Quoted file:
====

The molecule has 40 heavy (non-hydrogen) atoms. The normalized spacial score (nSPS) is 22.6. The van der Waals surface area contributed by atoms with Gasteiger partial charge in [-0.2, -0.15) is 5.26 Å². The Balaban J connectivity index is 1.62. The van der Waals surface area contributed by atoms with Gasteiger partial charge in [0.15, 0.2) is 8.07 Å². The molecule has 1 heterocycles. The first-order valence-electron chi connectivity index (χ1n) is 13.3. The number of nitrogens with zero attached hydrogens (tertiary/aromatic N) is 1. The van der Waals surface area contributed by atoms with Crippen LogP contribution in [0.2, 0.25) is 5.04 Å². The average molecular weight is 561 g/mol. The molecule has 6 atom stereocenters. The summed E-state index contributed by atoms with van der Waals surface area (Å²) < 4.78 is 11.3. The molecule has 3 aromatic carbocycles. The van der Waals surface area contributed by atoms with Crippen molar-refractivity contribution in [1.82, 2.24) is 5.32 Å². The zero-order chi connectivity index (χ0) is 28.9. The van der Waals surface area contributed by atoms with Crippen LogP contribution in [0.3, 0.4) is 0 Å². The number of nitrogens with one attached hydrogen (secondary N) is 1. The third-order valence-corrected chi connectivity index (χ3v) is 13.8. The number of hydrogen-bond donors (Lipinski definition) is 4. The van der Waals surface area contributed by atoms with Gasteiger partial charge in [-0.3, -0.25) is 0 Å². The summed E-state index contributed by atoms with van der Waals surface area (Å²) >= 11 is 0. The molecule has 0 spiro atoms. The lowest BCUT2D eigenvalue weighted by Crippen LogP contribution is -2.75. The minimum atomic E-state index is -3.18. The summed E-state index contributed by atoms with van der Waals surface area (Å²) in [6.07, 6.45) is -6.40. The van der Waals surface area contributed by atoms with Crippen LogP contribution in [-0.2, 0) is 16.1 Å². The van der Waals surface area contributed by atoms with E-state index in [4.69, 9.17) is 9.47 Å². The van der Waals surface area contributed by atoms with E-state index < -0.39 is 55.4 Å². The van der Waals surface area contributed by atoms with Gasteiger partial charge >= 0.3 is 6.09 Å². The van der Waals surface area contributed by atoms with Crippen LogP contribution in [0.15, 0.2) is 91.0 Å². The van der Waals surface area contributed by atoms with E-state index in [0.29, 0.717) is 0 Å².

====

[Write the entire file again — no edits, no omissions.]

The molecule has 40 heavy (non-hydrogen) atoms. The normalized spacial score (nSPS) is 22.6. The van der Waals surface area contributed by atoms with Gasteiger partial charge in [-0.2, -0.15) is 5.26 Å². The Balaban J connectivity index is 1.62. The van der Waals surface area contributed by atoms with Gasteiger partial charge in [0.15, 0.2) is 8.07 Å². The molecule has 1 heterocycles. The first-order valence-electron chi connectivity index (χ1n) is 13.3. The number of nitrogens with zero attached hydrogens (tertiary/aromatic N) is 1. The van der Waals surface area contributed by atoms with Crippen LogP contribution in [0.2, 0.25) is 5.04 Å². The average molecular weight is 561 g/mol. The molecule has 6 atom stereocenters. The summed E-state index contributed by atoms with van der Waals surface area (Å²) < 4.78 is 11.3. The molecule has 3 aromatic carbocycles. The van der Waals surface area contributed by atoms with Crippen molar-refractivity contribution in [1.82, 2.24) is 5.32 Å². The zero-order chi connectivity index (χ0) is 28.9. The van der Waals surface area contributed by atoms with Crippen LogP contribution in [0.3, 0.4) is 0 Å². The number of nitrogens with one attached hydrogen (secondary N) is 1. The third-order valence-corrected chi connectivity index (χ3v) is 13.8. The number of hydrogen-bond donors (Lipinski definition) is 4. The van der Waals surface area contributed by atoms with Gasteiger partial charge in [-0.3, -0.25) is 0 Å². The summed E-state index contributed by atoms with van der Waals surface area (Å²) >= 11 is 0. The molecule has 0 spiro atoms. The lowest BCUT2D eigenvalue weighted by Crippen LogP contribution is -2.75. The minimum atomic E-state index is -3.18. The summed E-state index contributed by atoms with van der Waals surface area (Å²) in [6.07, 6.45) is -6.40. The van der Waals surface area contributed by atoms with Crippen LogP contribution in [-0.2, 0) is 16.1 Å². The van der Waals surface area contributed by atoms with E-state index in [4.69, 9.17) is 9.47 Å². The van der Waals surface area contributed by atoms with E-state index < -0.39 is 55.4 Å². The van der Waals surface area contributed by atoms with Gasteiger partial charge >= 0.3 is 6.09 Å². The van der Waals surface area contributed by atoms with Crippen LogP contribution in [0.15, 0.2) is 91.0 Å². The van der Waals surface area contributed by atoms with E-state index in [0.29, 0.717) is 0 Å².